“I think that those of us in health have a particular responsibility, a real moral responsibility, to articulate the causes of health so that we can create a healthier world,” he said.

After his talk, Galea joined a panel of Utah health care experts to discuss “Priorities for Health in the Post-COVID Era.”

Panelists shared their thoughts on centering intersectionality, navigating political and ideological divides, the importance of community engagement and moving forward to advance health equity.

Moderator Jessie Mandle, deputy director and senior policy analyst at Voices for Utah Children, asked how to create a narrative to convince people what it takes to be healthy.

“Health is equally of concern to red people and blue people,” said Mandle, referring to political party affiliations. “If only blue people are listening, we’re doing something wrong.”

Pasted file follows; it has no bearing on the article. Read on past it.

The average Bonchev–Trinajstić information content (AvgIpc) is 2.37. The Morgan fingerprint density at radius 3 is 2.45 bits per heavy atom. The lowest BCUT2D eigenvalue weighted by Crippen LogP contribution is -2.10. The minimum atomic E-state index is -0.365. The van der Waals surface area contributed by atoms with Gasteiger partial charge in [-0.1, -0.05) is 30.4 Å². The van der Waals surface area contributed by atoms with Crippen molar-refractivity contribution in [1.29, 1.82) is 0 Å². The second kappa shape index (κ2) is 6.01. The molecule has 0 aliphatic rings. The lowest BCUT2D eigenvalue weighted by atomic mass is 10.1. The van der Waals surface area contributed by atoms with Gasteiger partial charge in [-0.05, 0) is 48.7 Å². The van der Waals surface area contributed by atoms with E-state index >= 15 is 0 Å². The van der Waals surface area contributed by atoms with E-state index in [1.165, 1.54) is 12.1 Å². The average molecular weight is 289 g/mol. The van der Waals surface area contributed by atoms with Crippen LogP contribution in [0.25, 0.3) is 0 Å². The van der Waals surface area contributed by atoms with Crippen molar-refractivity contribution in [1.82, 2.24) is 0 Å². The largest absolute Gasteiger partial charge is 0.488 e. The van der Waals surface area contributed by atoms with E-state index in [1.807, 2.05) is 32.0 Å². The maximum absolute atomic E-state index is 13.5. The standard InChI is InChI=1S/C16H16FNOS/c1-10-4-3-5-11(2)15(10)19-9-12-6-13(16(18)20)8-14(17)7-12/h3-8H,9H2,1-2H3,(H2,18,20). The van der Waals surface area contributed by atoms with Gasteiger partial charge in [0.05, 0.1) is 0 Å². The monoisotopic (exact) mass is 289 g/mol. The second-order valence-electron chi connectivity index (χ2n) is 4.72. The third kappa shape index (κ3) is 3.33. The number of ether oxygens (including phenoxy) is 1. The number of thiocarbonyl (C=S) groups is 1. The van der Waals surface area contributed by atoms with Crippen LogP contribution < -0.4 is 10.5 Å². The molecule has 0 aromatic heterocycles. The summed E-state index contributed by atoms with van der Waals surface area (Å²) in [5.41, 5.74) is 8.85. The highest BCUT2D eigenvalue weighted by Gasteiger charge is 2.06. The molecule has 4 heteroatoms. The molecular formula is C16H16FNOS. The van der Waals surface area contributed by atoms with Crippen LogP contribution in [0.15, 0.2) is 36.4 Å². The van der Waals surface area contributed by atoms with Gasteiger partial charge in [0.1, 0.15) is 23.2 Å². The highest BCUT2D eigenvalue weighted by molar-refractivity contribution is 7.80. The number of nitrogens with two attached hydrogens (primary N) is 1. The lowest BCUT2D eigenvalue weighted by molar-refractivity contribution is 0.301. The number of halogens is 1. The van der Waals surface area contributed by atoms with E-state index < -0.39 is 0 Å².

Valerie Flattes, Ph.D., a faculty member in the University of Utah College of Nursing, spoke of issues affecting the Black community, such as misinformation, promotion of vaccines and working from home.

“People in the community can tell us what the issues are and the problems are,” Flattes said. “It has to be the right approach if you want to get the community engaged.”

José E. Rodríguez, M.D., associate vice president for health equity, diversity, & inclusion and professor in the Department of Family and Preventive Medicine, reflected on the intersection of underinvestment and disparities affecting Black populations. “We are choosing to fund health inequities,” Rodíguez said.

Ivette A. López, Ph.D., said her students give her hope for positive change as they engage with diverse communities.

“They see that there’s a need for transformation of systems,” said López, professor of public health in the Department of Family and Preventive Medicine and deputy director of the Utah Area Health Education Centers. “They see a need for more diversity among themselves.”